Areas of Expertise

Ryan Murphy is an Accredited Specialist in Employment and Industrial law with over 8 years’ experience. He advises organisations across the government, corporate, and NGO, sectors on all things workplace and industrial law. He is a published author who is able to break down complex legal matters in a way that is understandable and easy to apply.

Ryan prides himself on partnering with organisations to help shape culture in a way that makes their workplaces work. He has extensive experience advising and representing clients in all manner of dismissal, industrial, and discrimination disputes. He also prepares and advises on employment and contractor agreements, interpretation of industrial instruments and employee entitlements, negotiation of severance arrangements, performance management of employees, restructuring of organisations, sales and transfers of business, and restraint of trade matters.

Ryan is also a sought-after presenter on legal matters in the workplace for the way he is able to discuss important topics with an enjoyable spin.

 

Qualifications/Memberships

  • Bachelor of Laws (University of Wollongong)

  • Bachelor of Commerce (University of Wollongong)

  • Master of Laws (University of Sydney)

  • Accredited Specialist Employment and Industrial Law

  • Admitted Solicitor of the Supreme Court of NSW (2011) and the High Court of Australia (2012)

  • Member - Law Society of NSW

  • Member - Australian Labour Law Association (ALLA)

 

A word from Ryan

Workplace law is all about people. I never cease to be amazed by the stories that I hear of what people have got up to in and around the workplace, particularly in this age of social media. 

In the current climate, organisations face a tough task: fostering a culture of trust to draw the best out of their employees, while ensuring that safety and respect is afforded to all within their care. 

I consider it a privilege to assist organisations as they navigate this minefield in such a way as to set up themselves, and their people, for sustained success.

 

Career highlights

  • Being recognised as an Accredited Specialist in Employment and Industrial Law. The Law Society of NSW’s specialist accreditation program is a structured peer to peer assessment process enabling legal practitioners to be recognised for their expertise. Accredited Specialists must pass a series of meticulous assessments on both legal knowledge and its application in practice. Retaining accreditation requires significant additional professional development in the area of expertise each year.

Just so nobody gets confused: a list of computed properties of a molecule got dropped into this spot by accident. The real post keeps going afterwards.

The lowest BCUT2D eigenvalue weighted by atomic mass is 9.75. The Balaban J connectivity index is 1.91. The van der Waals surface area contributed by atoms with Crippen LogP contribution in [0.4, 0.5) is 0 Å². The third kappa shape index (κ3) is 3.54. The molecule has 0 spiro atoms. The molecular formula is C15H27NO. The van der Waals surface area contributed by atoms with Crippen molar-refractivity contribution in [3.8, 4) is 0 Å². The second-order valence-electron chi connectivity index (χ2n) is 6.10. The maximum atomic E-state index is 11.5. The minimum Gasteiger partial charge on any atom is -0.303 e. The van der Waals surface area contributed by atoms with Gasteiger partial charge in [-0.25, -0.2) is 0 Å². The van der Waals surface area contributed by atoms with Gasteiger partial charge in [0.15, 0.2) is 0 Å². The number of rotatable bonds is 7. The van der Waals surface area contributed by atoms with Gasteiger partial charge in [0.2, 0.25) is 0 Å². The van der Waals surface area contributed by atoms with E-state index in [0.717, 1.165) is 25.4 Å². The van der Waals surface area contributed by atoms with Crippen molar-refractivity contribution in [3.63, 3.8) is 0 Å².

• Advocating for the University of Wollongong in defending an application for leave by an Applicant who claimed discrimination on the grounds of disability and race. The University denied any unlawful discrimination, and the Tribunal agreed with that position:  Davies v University of Wollongong [2020] NSWCATAD 13 (9 January 2020).

  • Securing one of the first costs orders made by the Fair Work Commission in connection with the successful dismissal of an application for a Stop-Bullying Order: Salama v Sydney Trains & ors [2018] FWC 5756 (9 October 2019); Salama v Sydney Trains & ors [2018] FWC1845 (11 April 2018); Salama v Sydney Trains [2018] FWC 7465 (6 December 2018).

  • Defending Sydney Trains against several unmeritorious claims brought by a former employee, culminating in a successful defence in the NSW Court of Appeal: Duraisamy v Sydney Trains [2019] NSWCA 269 (6 November 2019).

  • Advocating on behalf of a Local Health District in an industrial dispute that alleged unsafe work practices. The District defended the dispute on the basis that the employees were afforded all entitlements under the applicable industrial instruments, and their conditions that were at least equal to those in surrounding hospitals. The union (on the employees’ behalf) was forced to withdraw their dispute.

  • Defending an unfair dismissal claim on behalf of a Local Health District through to the preparation of evidence. The former employee agreed to settle the matter before the hearing, which saved our witnesses from the stresses of cross-examination. The union official, after reviewing our evidence, conceded that the LHD was correct to have dismissed the employee.

 

Specific areas of focus

  • Advising in-house counsel and HR: Preparing documents contracts and policies, and providing ad-hoc advice on all workplace law matters including performance management, misconduct, and workplace culture.

  • Workplace litigation: Defending claims of unfair dismissal, adverse action and bullying, often involving difficult litigants and sensitive matters.

  • Interpretation: Interpreting agreement and awards, including contesting or defending breach or underpayment claims.

  • Discrimination and sexual harassment: Defending claims in Tribunals and Courts of alleged unlawful discrimination or harassment.

  • Public sector: Experience advising NSW government agencies including across the health and local government sectors.

  • Transfers of business: Advising vendors and purchasers of the employment law issues surrounding sales and transfers of business.


Short videos by Ryan

Paid sick leave during stand down

Dismissal over technology

JobKeeper Directions and Consultation